Viscoelastic response of the thorax under dynamic belt loading.

Journal Article (Journal Article)


Three postmortem human surrogates (PMHS) were positioned and rigidly mounted through the spine to a tabletop test fixture for the purpose of characterizing thoracic response to diagonal belt loading with well-defined boundary conditions.


These PMHS were mounted to a stationary apparatus that supported the spine and shoulders in a configuration comparable to that seen in a 48 km/h automobile sled test at the time of maximum chest deformation. A belt restraint was positioned across the anterior torso with attachments at D-ring and buckle locations based on the geometry of a mid-sized sedan. The belt was attached to a trolley driven by a hydraulic ram linked to a universal test machine. Ramp and hold experiments were conducted at rates of 0.5, 0.9, and 1.2 m/s and hold times of 60 s. Ramp-hold displacement waveforms of up to 20 percent of the chest depth were applied to the chest while the resulting belt loads and spinal reaction loads were recorded. These data were used to identify parameters in a seven-parameter thoracic structural model mathematically analogous to a viscoelastic material model. A final test with 40 percent deflection was performed at the completion of the loading sequence.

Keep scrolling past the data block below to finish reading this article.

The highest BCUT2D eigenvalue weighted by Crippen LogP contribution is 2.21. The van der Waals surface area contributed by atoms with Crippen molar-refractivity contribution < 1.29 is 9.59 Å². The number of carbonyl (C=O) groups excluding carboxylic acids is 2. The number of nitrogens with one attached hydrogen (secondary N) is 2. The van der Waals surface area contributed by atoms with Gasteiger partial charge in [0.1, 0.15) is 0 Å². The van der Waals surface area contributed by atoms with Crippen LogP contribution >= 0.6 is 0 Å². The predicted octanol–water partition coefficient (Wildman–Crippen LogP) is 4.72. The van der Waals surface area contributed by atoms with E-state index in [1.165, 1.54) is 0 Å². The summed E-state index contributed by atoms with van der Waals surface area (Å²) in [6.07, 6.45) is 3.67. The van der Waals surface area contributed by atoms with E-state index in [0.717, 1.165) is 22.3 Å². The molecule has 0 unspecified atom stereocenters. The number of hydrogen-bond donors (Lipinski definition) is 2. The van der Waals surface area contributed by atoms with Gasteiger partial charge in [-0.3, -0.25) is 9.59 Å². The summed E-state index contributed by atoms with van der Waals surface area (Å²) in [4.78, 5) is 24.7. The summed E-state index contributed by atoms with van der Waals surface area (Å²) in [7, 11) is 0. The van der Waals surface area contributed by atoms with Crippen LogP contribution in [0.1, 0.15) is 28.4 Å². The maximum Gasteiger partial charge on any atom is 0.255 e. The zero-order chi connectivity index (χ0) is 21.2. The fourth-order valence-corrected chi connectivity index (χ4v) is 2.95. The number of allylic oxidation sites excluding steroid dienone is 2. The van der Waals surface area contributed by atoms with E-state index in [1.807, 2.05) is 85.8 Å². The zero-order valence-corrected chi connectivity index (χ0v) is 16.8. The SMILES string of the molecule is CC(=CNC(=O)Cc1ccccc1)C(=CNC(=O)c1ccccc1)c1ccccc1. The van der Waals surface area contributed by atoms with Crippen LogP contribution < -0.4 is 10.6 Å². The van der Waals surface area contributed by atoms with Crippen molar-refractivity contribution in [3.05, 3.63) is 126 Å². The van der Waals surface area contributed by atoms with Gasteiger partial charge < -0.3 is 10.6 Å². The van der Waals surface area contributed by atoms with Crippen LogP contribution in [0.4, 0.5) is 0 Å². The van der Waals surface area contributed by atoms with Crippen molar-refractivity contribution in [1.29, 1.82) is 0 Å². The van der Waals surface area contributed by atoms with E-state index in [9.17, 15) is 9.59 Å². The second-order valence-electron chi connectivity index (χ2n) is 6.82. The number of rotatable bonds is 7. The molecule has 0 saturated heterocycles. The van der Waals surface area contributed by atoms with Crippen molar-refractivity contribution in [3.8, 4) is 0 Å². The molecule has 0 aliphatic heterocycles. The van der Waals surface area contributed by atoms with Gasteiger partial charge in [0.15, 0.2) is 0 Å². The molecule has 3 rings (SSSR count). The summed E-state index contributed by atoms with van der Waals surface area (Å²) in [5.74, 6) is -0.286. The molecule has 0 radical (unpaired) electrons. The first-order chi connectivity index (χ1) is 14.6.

Model fits to ramps of different magnitudes indicated that the assumption of temporal linearity was reasonable over the range of inputs in this study. In agreement with previous studies, the spatial (force-deflection) response was only slightly nonlinear, indicating that a fully linear model would be reasonable up to the deflection levels used here.


Pronounced variability in the instantaneous elastic behavior was observed among the three test subjects, whereas the relaxation behavior exhibited less variability.

Full Text

Duke Authors

Cited Authors

  • Salzar, RS; Bass, CR; Lessley, D; Crandall, JR; Kent, RW; Bolton, JR

Published Date

  • June 2009

Published In

Volume / Issue

  • 10 / 3

Start / End Page

  • 290 - 296

PubMed ID

  • 19452371

Electronic International Standard Serial Number (EISSN)

  • 1538-957X

International Standard Serial Number (ISSN)

  • 1538-9588

Digital Object Identifier (DOI)

  • 10.1080/15389580902856251


  • eng